In this post I wish to add another element to the discussion of the preservation of the Qur'an. I have searched around but cannot find this issue being discussed. It may well have been but I cannot find it. This issue is, are the chains of narration for the Qur'an reliable?
Normally when Christians and Muslims discuss the reliability of the Qur'an hadiths are quoted to show that the idea that there is one version of the Qur'an and that it has simply been memorised and passed down to us has no historical basis in Islamic history. Here is a summary of the references that are often used.
1. Muhammad did not collect the quran, forgot parts and had seven different versions.
Sahih al-Bukhari: vol. 6, bk. 61, no. 556, Khan
Sahih al-Bukhari: vol. 6, bk. 61, no. 513, Khan
Sunan Abu Dawud: bk. 3, no. 1015, Hasan
Sahih al-Bukhari: vol. 6, bk. 61, no. 514, Khan
Sahih al-Bukhari: vol. 6, bk. 61, no. 509, Khan
Sunan al-Tirmithi: 3103, Kreidly
2. The Qur'an was collected and memorised by his companions but they memorised it differently.
Sahih al-Bukhari: vol. 6, bk. 60, no. 468, Khan
Sahih al-Bukhari: vol. 6, bk. 60, no. 467, Khan
Sahih Muslim: bk. 4, no. 1799-1802, Siddique
Sahih al-Bukhari: vol. 6, bk. 61, no. 527
The famous librarian, al-Nadim, in the year 375 A.H./987 A.D. listed a whole series of books dealing with these different collections and the differences between them. He records that Abdullah ibn Mas'ud's version of the Qur'an had 110-112 suras while Ubayy ibn Ka'b's collection had 116, that these collections had a different ordering of the suras and that there were variants in the verses. See, Al-Nadim, The Fihrist of al-Nadim - A Tenth Century survey of Muslim Culture, New York: Columbia University Press, pp. pp. 58-61 and 79.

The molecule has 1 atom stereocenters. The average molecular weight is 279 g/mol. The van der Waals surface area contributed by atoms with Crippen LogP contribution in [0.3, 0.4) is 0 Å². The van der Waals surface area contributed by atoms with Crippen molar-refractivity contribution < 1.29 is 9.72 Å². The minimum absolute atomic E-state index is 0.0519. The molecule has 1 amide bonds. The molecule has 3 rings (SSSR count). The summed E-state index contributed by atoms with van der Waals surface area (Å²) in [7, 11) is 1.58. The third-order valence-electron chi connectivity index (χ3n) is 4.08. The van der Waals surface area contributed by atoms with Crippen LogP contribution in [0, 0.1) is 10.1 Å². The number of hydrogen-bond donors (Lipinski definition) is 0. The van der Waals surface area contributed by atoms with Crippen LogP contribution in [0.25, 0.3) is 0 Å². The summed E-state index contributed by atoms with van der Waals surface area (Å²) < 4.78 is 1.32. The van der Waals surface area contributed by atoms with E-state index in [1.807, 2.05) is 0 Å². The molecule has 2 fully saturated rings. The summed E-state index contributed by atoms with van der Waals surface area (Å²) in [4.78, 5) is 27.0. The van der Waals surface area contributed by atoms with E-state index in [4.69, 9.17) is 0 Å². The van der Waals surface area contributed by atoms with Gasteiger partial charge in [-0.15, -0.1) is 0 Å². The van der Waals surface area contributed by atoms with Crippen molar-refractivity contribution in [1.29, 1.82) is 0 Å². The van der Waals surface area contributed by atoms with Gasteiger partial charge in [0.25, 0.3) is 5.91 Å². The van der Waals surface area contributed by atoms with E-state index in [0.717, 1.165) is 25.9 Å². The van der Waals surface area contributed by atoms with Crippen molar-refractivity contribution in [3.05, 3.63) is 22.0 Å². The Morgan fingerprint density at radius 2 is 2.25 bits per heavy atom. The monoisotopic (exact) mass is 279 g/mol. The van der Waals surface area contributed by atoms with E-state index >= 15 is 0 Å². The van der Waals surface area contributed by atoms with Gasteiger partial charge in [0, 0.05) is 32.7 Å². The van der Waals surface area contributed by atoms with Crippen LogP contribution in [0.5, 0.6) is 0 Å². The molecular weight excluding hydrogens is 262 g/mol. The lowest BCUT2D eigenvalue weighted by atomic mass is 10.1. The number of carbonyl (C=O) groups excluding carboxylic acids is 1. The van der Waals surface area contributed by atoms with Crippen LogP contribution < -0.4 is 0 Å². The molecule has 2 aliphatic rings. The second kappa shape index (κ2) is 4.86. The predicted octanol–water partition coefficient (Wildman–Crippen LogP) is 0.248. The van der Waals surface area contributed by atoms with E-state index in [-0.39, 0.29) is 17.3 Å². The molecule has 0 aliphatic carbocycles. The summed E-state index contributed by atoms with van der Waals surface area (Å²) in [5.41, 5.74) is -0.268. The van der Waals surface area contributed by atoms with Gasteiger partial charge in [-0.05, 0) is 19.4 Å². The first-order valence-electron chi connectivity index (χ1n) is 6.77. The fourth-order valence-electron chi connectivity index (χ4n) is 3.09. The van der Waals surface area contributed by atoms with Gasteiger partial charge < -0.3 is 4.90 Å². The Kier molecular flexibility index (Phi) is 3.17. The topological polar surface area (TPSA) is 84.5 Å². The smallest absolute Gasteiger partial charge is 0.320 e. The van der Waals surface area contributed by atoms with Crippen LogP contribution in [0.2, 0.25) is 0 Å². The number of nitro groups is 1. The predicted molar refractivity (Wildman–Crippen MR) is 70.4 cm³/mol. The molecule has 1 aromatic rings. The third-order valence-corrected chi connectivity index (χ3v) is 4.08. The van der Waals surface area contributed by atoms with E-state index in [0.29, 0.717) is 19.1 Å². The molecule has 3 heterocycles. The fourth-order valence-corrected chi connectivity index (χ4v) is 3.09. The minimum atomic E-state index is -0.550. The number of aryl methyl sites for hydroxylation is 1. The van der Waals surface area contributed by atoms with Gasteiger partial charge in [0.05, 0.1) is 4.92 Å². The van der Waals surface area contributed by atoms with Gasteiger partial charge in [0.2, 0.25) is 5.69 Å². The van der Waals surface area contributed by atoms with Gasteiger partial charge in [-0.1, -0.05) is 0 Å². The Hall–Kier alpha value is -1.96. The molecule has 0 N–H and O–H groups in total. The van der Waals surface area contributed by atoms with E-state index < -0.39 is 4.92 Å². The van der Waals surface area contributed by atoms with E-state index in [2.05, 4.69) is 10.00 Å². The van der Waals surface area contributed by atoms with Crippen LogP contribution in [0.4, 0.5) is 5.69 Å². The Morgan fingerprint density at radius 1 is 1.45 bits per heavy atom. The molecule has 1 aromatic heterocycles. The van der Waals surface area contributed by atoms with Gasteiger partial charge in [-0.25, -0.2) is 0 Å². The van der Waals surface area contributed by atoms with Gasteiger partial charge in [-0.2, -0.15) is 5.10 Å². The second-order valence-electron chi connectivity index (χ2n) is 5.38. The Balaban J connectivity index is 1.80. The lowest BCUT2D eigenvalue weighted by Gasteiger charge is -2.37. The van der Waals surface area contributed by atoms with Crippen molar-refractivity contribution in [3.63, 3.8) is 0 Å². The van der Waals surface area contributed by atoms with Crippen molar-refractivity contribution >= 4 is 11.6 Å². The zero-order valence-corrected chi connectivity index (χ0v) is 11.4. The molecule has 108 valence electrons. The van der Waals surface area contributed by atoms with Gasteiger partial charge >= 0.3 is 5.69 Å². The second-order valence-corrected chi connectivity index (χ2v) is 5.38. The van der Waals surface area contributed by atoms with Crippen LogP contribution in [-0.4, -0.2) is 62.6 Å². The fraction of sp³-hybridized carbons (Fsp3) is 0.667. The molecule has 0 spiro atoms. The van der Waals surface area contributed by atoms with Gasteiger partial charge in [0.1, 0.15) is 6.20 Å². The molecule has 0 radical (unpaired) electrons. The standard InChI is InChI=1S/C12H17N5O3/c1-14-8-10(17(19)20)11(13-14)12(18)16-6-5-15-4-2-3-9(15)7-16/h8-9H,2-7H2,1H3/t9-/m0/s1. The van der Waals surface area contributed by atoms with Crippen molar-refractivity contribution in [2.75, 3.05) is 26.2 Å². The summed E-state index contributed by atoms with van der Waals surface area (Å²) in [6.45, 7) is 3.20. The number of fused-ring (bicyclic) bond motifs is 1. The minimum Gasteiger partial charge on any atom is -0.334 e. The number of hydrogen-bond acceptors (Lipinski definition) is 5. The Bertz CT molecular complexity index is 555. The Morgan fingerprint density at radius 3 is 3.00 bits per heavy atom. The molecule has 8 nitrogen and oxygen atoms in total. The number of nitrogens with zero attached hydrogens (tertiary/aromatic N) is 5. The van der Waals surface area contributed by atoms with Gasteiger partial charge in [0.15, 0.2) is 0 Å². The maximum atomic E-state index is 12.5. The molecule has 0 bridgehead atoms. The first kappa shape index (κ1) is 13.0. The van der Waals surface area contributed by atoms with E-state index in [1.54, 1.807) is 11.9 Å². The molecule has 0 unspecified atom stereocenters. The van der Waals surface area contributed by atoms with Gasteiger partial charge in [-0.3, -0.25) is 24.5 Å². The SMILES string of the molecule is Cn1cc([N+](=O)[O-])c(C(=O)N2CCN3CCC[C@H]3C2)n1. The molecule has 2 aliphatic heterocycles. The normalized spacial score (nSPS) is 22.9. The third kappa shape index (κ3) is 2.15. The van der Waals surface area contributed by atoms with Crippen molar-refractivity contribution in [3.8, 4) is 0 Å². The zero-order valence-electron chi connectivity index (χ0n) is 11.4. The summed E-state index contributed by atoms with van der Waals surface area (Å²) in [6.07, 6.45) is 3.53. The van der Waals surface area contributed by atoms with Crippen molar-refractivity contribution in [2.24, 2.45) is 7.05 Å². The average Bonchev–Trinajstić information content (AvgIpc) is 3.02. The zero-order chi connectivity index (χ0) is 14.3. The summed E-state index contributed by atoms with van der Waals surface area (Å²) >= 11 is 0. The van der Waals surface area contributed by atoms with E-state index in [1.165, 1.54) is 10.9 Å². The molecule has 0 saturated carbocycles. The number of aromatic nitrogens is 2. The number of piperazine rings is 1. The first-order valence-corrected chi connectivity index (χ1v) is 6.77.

And these different versions of the Qur'an were used by the early Islamic scholars. For example, when Al-Tabari (d. 310 AH/923 AD) quotes the Qur'an in his writings, he not only quotes from Uthman's version but also from Abdullah ibn Mas'ud's version. See, The History of Al-Tabari, SUNY, vol. I, p. 353, vol. II, pp. 68, 108, 109, vol. III, p. 174.
Arthur Jeffery (Materials for the History of the Text of the Qur'an) surveyed these Islamic scholars and identified 15 primary different collections of the Qur'an with a whole range of variants.